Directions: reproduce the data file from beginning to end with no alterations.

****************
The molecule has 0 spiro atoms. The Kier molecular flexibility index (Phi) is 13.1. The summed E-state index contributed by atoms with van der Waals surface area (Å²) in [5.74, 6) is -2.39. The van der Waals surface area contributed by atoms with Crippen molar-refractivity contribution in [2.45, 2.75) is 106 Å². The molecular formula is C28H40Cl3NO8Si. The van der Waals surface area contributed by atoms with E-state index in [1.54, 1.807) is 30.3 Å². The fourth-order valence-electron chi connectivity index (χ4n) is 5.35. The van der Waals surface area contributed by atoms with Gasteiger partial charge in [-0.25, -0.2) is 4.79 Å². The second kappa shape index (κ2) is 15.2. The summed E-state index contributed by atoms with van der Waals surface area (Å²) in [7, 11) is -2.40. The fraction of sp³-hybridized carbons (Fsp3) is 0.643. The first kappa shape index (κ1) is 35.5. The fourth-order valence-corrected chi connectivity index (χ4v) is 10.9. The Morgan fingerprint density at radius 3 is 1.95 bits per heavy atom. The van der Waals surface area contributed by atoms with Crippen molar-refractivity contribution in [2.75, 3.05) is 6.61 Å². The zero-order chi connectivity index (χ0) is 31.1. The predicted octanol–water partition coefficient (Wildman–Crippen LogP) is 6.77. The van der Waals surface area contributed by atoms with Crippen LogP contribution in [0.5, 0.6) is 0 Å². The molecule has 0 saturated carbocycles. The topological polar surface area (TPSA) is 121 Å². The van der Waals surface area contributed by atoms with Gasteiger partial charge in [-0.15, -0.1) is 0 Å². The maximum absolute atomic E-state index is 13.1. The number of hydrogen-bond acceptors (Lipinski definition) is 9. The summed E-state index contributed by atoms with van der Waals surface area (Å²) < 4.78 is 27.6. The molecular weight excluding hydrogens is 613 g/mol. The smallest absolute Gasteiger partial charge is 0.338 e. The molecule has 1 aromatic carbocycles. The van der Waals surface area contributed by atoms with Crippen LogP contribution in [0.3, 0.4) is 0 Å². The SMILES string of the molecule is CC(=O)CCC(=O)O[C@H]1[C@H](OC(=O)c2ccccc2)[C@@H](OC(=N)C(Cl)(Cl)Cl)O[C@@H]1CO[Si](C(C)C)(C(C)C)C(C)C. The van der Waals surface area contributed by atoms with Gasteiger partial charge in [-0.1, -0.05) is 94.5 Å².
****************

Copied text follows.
The molecule has 0 spiro atoms. The Kier molecular flexibility index (Phi) is 13.1. The summed E-state index contributed by atoms with van der Waals surface area (Å²) in [5.74, 6) is -2.39. The van der Waals surface area contributed by atoms with Crippen molar-refractivity contribution in [2.45, 2.75) is 106 Å². The molecular formula is C28H40Cl3NO8Si. The van der Waals surface area contributed by atoms with E-state index in [1.54, 1.807) is 30.3 Å². The fourth-order valence-electron chi connectivity index (χ4n) is 5.35. The van der Waals surface area contributed by atoms with Gasteiger partial charge in [-0.25, -0.2) is 4.79 Å². The second kappa shape index (κ2) is 15.2. The summed E-state index contributed by atoms with van der Waals surface area (Å²) in [7, 11) is -2.40. The fraction of sp³-hybridized carbons (Fsp3) is 0.643. The first kappa shape index (κ1) is 35.5. The fourth-order valence-corrected chi connectivity index (χ4v) is 10.9. The Morgan fingerprint density at radius 3 is 1.95 bits per heavy atom. The van der Waals surface area contributed by atoms with Crippen molar-refractivity contribution in [2.75, 3.05) is 6.61 Å². The zero-order chi connectivity index (χ0) is 31.1. The predicted octanol–water partition coefficient (Wildman–Crippen LogP) is 6.77. The van der Waals surface area contributed by atoms with Crippen LogP contribution in [0.5, 0.6) is 0 Å². The molecule has 0 saturated carbocycles. The topological polar surface area (TPSA) is 121 Å². The van der Waals surface area contributed by atoms with Gasteiger partial charge in [-0.15, -0.1) is 0 Å². The maximum absolute atomic E-state index is 13.1. The number of hydrogen-bond acceptors (Lipinski definition) is 9. The summed E-state index contributed by atoms with van der Waals surface area (Å²) < 4.78 is 27.6. The molecular weight excluding hydrogens is 613 g/mol. The smallest absolute Gasteiger partial charge is 0.338 e. The molecule has 1 aromatic carbocycles. The van der Waals surface area contributed by atoms with Crippen LogP contribution in [0.3, 0.4) is 0 Å². The SMILES string of the molecule is CC(=O)CCC(=O)O[C@H]1[C@H](OC(=O)c2ccccc2)[C@@H](OC(=N)C(Cl)(Cl)Cl)O[C@@H]1CO[Si](C(C)C)(C(C)C)C(C)C. The van der Waals surface area contributed by atoms with Gasteiger partial charge in [-0.1, -0.05) is 94.5 Å².